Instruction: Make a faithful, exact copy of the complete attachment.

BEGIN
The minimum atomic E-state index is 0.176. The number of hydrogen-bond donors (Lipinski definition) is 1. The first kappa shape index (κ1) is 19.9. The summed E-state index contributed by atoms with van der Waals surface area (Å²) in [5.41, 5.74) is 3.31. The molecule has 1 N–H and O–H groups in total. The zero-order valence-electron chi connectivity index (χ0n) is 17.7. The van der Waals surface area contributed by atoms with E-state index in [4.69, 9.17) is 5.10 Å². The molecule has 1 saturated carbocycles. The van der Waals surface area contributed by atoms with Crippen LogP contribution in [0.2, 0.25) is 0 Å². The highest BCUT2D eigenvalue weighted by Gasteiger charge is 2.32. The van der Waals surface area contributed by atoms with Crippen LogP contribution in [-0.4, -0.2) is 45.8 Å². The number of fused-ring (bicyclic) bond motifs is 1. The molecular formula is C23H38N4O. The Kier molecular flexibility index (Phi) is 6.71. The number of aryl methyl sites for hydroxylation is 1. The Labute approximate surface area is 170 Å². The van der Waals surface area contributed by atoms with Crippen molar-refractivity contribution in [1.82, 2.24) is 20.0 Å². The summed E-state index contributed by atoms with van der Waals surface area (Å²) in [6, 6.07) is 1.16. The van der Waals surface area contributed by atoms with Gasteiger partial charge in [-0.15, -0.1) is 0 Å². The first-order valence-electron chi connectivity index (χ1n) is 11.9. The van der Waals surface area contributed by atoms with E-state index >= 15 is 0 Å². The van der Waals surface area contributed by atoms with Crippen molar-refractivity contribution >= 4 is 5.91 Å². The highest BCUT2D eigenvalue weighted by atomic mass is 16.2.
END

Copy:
The minimum atomic E-state index is 0.176. The number of hydrogen-bond donors (Lipinski definition) is 1. The first kappa shape index (κ1) is 19.9. The summed E-state index contributed by atoms with van der Waals surface area (Å²) in [5.41, 5.74) is 3.31. The molecule has 1 N–H and O–H groups in total. The zero-order valence-electron chi connectivity index (χ0n) is 17.7. The van der Waals surface area contributed by atoms with E-state index in [4.69, 9.17) is 5.10 Å². The molecule has 1 saturated carbocycles. The van der Waals surface area contributed by atoms with Crippen LogP contribution in [0.2, 0.25) is 0 Å². The highest BCUT2D eigenvalue weighted by Gasteiger charge is 2.32. The van der Waals surface area contributed by atoms with Crippen LogP contribution in [-0.4, -0.2) is 45.8 Å². The number of fused-ring (bicyclic) bond motifs is 1. The molecular formula is C23H38N4O. The Kier molecular flexibility index (Phi) is 6.71. The number of aryl methyl sites for hydroxylation is 1. The Labute approximate surface area is 170 Å². The van der Waals surface area contributed by atoms with Crippen molar-refractivity contribution in [1.82, 2.24) is 20.0 Å². The summed E-state index contributed by atoms with van der Waals surface area (Å²) in [6, 6.07) is 1.16. The van der Waals surface area contributed by atoms with Gasteiger partial charge in [-0.15, -0.1) is 0 Å². The first-order valence-electron chi connectivity index (χ1n) is 11.9. The van der Waals surface area contributed by atoms with E-state index >= 15 is 0 Å². The van der Waals surface area contributed by atoms with Crippen molar-refractivity contribution >= 4 is 5.91 Å². The highest BCUT2D eigenvalue weighted by atomic mass is 16.2.